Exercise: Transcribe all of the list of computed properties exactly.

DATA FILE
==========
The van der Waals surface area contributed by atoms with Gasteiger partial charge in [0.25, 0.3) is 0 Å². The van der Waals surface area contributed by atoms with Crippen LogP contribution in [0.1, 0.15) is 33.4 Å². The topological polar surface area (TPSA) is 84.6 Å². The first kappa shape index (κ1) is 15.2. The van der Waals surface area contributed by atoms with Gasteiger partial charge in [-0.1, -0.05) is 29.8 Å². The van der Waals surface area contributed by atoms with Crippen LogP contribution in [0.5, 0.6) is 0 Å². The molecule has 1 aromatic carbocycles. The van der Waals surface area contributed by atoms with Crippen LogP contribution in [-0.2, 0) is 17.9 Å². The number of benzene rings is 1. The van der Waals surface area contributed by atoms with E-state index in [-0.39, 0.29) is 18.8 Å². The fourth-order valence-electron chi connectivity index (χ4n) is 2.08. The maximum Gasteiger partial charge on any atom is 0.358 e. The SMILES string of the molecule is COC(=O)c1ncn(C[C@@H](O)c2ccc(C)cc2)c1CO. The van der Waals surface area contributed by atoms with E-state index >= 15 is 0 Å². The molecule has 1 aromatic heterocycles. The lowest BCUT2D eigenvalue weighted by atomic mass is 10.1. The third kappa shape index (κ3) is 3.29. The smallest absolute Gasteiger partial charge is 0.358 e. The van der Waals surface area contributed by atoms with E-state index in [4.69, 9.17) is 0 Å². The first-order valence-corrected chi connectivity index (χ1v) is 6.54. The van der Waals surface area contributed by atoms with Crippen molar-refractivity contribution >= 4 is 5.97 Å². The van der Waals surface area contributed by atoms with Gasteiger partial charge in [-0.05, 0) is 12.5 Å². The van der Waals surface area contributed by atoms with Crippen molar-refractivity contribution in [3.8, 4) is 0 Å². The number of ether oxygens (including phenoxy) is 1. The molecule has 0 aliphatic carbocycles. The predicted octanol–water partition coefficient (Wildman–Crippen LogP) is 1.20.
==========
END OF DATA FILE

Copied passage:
The van der Waals surface area contributed by atoms with Gasteiger partial charge in [0.25, 0.3) is 0 Å². The van der Waals surface area contributed by atoms with Crippen LogP contribution in [0.1, 0.15) is 33.4 Å². The topological polar surface area (TPSA) is 84.6 Å². The first kappa shape index (κ1) is 15.2. The van der Waals surface area contributed by atoms with Gasteiger partial charge in [-0.1, -0.05) is 29.8 Å². The van der Waals surface area contributed by atoms with Crippen LogP contribution in [0.5, 0.6) is 0 Å². The molecule has 1 aromatic carbocycles. The van der Waals surface area contributed by atoms with Crippen LogP contribution in [-0.2, 0) is 17.9 Å². The number of benzene rings is 1. The van der Waals surface area contributed by atoms with E-state index in [-0.39, 0.29) is 18.8 Å². The fourth-order valence-electron chi connectivity index (χ4n) is 2.08. The maximum Gasteiger partial charge on any atom is 0.358 e. The SMILES string of the molecule is COC(=O)c1ncn(C[C@@H](O)c2ccc(C)cc2)c1CO. The van der Waals surface area contributed by atoms with E-state index >= 15 is 0 Å². The molecule has 1 aromatic heterocycles. The lowest BCUT2D eigenvalue weighted by atomic mass is 10.1. The third kappa shape index (κ3) is 3.29. The smallest absolute Gasteiger partial charge is 0.358 e. The van der Waals surface area contributed by atoms with E-state index in [4.69, 9.17) is 0 Å². The first-order valence-corrected chi connectivity index (χ1v) is 6.54. The van der Waals surface area contributed by atoms with Crippen molar-refractivity contribution >= 4 is 5.97 Å². The van der Waals surface area contributed by atoms with Gasteiger partial charge in [-0.05, 0) is 12.5 Å². The van der Waals surface area contributed by atoms with Crippen molar-refractivity contribution in [3.8, 4) is 0 Å². The number of ether oxygens (including phenoxy) is 1. The molecule has 0 aliphatic carbocycles. The predicted octanol–water partition coefficient (Wildman–Crippen LogP) is 1.20.